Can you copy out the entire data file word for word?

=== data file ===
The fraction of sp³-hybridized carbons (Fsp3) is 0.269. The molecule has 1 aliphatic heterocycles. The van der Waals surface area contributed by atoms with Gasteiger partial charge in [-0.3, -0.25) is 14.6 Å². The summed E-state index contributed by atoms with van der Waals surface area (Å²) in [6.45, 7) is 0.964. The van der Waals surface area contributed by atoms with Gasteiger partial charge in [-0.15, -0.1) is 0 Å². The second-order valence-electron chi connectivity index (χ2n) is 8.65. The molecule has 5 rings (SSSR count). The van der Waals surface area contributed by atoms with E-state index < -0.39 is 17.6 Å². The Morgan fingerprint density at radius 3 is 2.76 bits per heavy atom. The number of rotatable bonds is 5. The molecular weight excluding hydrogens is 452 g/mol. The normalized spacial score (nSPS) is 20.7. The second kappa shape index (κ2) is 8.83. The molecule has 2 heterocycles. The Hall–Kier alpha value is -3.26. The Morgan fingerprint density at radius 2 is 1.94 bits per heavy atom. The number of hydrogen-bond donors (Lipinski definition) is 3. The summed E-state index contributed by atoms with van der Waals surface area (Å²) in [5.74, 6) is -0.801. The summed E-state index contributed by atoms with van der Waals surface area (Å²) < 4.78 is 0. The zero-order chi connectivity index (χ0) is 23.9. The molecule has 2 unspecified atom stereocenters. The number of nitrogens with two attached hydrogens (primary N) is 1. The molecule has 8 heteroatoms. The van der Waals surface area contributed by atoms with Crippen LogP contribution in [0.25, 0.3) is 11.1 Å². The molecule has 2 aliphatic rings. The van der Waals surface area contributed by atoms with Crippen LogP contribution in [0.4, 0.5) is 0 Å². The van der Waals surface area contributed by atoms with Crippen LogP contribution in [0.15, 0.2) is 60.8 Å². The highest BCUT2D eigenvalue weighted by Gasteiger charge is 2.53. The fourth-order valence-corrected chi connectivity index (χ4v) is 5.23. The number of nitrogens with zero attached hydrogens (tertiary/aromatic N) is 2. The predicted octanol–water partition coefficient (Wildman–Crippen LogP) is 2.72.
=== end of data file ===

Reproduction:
The fraction of sp³-hybridized carbons (Fsp3) is 0.269. The molecule has 1 aliphatic heterocycles. The van der Waals surface area contributed by atoms with Gasteiger partial charge in [-0.3, -0.25) is 14.6 Å². The summed E-state index contributed by atoms with van der Waals surface area (Å²) in [6.45, 7) is 0.964. The van der Waals surface area contributed by atoms with Gasteiger partial charge in [-0.15, -0.1) is 0 Å². The second-order valence-electron chi connectivity index (χ2n) is 8.65. The molecule has 5 rings (SSSR count). The van der Waals surface area contributed by atoms with E-state index < -0.39 is 17.6 Å². The Morgan fingerprint density at radius 3 is 2.76 bits per heavy atom. The number of rotatable bonds is 5. The molecular weight excluding hydrogens is 452 g/mol. The normalized spacial score (nSPS) is 20.7. The second kappa shape index (κ2) is 8.83. The molecule has 2 heterocycles. The Hall–Kier alpha value is -3.26. The Morgan fingerprint density at radius 2 is 1.94 bits per heavy atom. The number of hydrogen-bond donors (Lipinski definition) is 3. The summed E-state index contributed by atoms with van der Waals surface area (Å²) in [5.74, 6) is -0.801. The summed E-state index contributed by atoms with van der Waals surface area (Å²) < 4.78 is 0. The zero-order chi connectivity index (χ0) is 23.9. The molecule has 2 unspecified atom stereocenters. The number of nitrogens with two attached hydrogens (primary N) is 1. The molecule has 8 heteroatoms. The van der Waals surface area contributed by atoms with Crippen LogP contribution in [0.25, 0.3) is 11.1 Å². The molecule has 2 aliphatic rings. The van der Waals surface area contributed by atoms with Crippen LogP contribution in [0.4, 0.5) is 0 Å². The van der Waals surface area contributed by atoms with Crippen LogP contribution in [0.15, 0.2) is 60.8 Å². The highest BCUT2D eigenvalue weighted by Gasteiger charge is 2.53. The fourth-order valence-corrected chi connectivity index (χ4v) is 5.23. The number of nitrogens with zero attached hydrogens (tertiary/aromatic N) is 2. The predicted octanol–water partition coefficient (Wildman–Crippen LogP) is 2.72.